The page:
All waters mature, growing more fertile as they age. In limnology (lake study), scientists call the process “eutrophication.”
Natural lakes may take hundreds, or even thousands, of years to advance to the next “older” stage of lake classification. But when fishing small lakes like strip mine lakes, age, measured in terms of fertility and lake features, often comes more rapidly, particularly when man or nature accelerates the aging process.
I made a first-time visit to a fertile strip pit near Peoria last week with Todd Kent, head chef at Jim’s Downtown Steakhouse in Peoria and a frequent contributor to Heartland Outdoors magazine small lakes.
We couldn’t capture much history of the lake at the time, but it was a beauty—a clear, shimmering water teeming with life.
Owner Ralph Sedgwick’s home overlooked the two segments of the lake. Each had deep basins separated by fairly large flats and sunken islands.
While a swim jig and swimbait produced as did a Jackall Flick Shake, the frog was the ticket to fishing this vegetation covered strip pit.
Moss rimmed most of the shoreline. Vegetation, much of it Eurasian milfoil, grew from the shallows to depths of 18 feet or more. The vegetation helped to maintain the lake’s crystal clarity. Even without electronics, we could read the growth pattern of much of the lake’s vegetation, including plants scattered along drop offs where I took a number of fish on a dropshot rig and a 9-inch Upton’s Custom worm. Color: the Pehanich Special, a motor-oil worm with a chartreuse tail named after yours truly.
The swimbait, dropshot and Flick Shake enabled us to cover the edges and dropoffs. They were high percentage areas, to be sure, but by no means did they hold all the lake’s fish-holding potential.
Kent opted to work over these areas with a hollow-bodied frog. It was his first time out with the Nories NF 60, and his first choice was the natural frog color called Male Green.
This was great walking water for our frogs. Bass had long, long yards of thick milfoil and other aquatic vegetation to hide in. These grass stretches were far too thick to work through. But we had plenty of room to work the frogs over the tops of the vast beds of vegetation that reached to within 1-1/2-feet to a half-foot of the surface.
Kent concentrated immediately on the holes – dark shadows we could easily identify even at long distance due to the clarity of the water. Some were only a foot or two in diameter, a few as large as five or six feet. These were high percentage areas where a “walking frog” had time to mesmerize a bass sitting in ambush on the edge of the hole.
He stuck and boated fish on the next two strikes as well. That was enough for me. The swim jig/swimbait bite was still going strong, but the frog worked effectively where the swim jig dared not tread!
I started out “chugging” my frog tight to the moss-rimmed shoreline and over the shallow vegetation. Several casts to such areas drew no attention from bass. Meanwhile, Todd continued to work the vegetation on the mid-depth flats, concentrating particularly on the holes, and over the tapering vegetation around six- to 12 feet before the breaks plummeted to 20- and 30-foot-plus depths.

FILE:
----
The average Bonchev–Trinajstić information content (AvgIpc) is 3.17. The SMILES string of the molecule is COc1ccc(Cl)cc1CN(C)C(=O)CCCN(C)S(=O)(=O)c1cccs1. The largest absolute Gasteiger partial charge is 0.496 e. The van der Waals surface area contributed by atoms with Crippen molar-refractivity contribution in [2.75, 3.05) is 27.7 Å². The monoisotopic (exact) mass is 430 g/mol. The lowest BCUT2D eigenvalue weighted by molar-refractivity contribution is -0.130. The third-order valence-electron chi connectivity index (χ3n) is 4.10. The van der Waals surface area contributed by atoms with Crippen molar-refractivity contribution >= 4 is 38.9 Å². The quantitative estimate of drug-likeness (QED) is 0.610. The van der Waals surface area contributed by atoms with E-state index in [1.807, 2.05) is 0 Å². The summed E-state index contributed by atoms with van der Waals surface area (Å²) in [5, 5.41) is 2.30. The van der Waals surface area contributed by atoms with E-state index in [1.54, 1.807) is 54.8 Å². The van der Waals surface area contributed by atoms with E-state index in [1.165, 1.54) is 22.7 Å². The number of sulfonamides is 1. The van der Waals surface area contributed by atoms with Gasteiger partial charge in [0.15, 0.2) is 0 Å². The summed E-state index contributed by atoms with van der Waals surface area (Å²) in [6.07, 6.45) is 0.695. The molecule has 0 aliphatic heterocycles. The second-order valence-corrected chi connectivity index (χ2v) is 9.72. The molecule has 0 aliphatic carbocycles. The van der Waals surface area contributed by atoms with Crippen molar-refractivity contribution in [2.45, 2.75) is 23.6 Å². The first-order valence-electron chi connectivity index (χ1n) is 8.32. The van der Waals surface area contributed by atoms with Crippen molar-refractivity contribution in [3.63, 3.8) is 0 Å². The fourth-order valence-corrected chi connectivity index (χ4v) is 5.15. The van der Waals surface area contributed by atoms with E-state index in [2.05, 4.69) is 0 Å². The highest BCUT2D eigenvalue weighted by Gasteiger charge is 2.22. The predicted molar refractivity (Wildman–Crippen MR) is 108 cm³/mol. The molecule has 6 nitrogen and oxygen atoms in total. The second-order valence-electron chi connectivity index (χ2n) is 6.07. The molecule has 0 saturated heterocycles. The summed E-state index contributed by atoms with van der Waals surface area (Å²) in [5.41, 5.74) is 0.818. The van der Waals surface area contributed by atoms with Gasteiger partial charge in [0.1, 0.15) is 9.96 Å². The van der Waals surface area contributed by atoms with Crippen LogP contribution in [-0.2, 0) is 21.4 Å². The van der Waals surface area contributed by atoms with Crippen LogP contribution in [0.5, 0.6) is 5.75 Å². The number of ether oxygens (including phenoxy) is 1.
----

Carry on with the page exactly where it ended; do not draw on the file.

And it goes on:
We doubled up quickly on the taper, the bass hitting our baits almost simultaneously.
From our photos, you can see that Strip Pit No. 2, a.k.a. “Home Lake,” featured a ring of moss in many areas – a characteristic of many prototypical froggin’ lakes. But we caught nary a bass from the moss. Some came on the transition from the aquatic plants on the flat to the scattered clumps of vegetation on the taper. But our best catches came from the “black holes” on the extended beds of milfoil on the flats and humps.
You’ll note in the angling literature, more and more discussion about “walking” hollow-body frogs and popping-style frogs in open water. Why? As more anglers improve their walking technique, they are discovering its advantages at times over other topwater lures. With practice, an angler can learn to keep a walking frog and its seductive profile within the bass’s strike zone for a long and all-too-tempting time!
“Interesting! Almost all our fish today had both hooks in the roof of the mouth,” Kent noted as we paused for photos later in the day. Our hook-up ratio with the NF 60 was remarkable.
Also worthy of note: we caught almost all our fish during high-sun hours, between 10:15 a.m. and 4:30 p.m.
I tied on a bubble gum Nories NF 60 in mid-afternoon – more as a novelty and to goad Kent, who enjoys shocking central Illinois anglers with his penchant for, and frequent success with, bubble gum pink worms, trailers, and bladed jigs. I knew he would covet the bait for its sheer “shock” value, whether it caught fish or not.
Surprise! The pink may have been the best producer of all! During one stretch, I landed fish on the bubble gum-colored NF 60 on 4 out of 5 casts.
Might it happen again? I’m confident it will, but I first will have to find a replacement.
If you guessed that I’m a softy, you’re right. I gave the bait to Kent. Seeing that pink frog turn the chef’s ruddy complexion to “envy green” was too much for my tender heart to take!
Take care of her, Chef Todd. She’s a beauty. The lake and the frog.
Editors Note: Pehanich is a well published freelance writer who also runs a website dedicated to fishing smaller bodies of water called smallwatersfishing.com.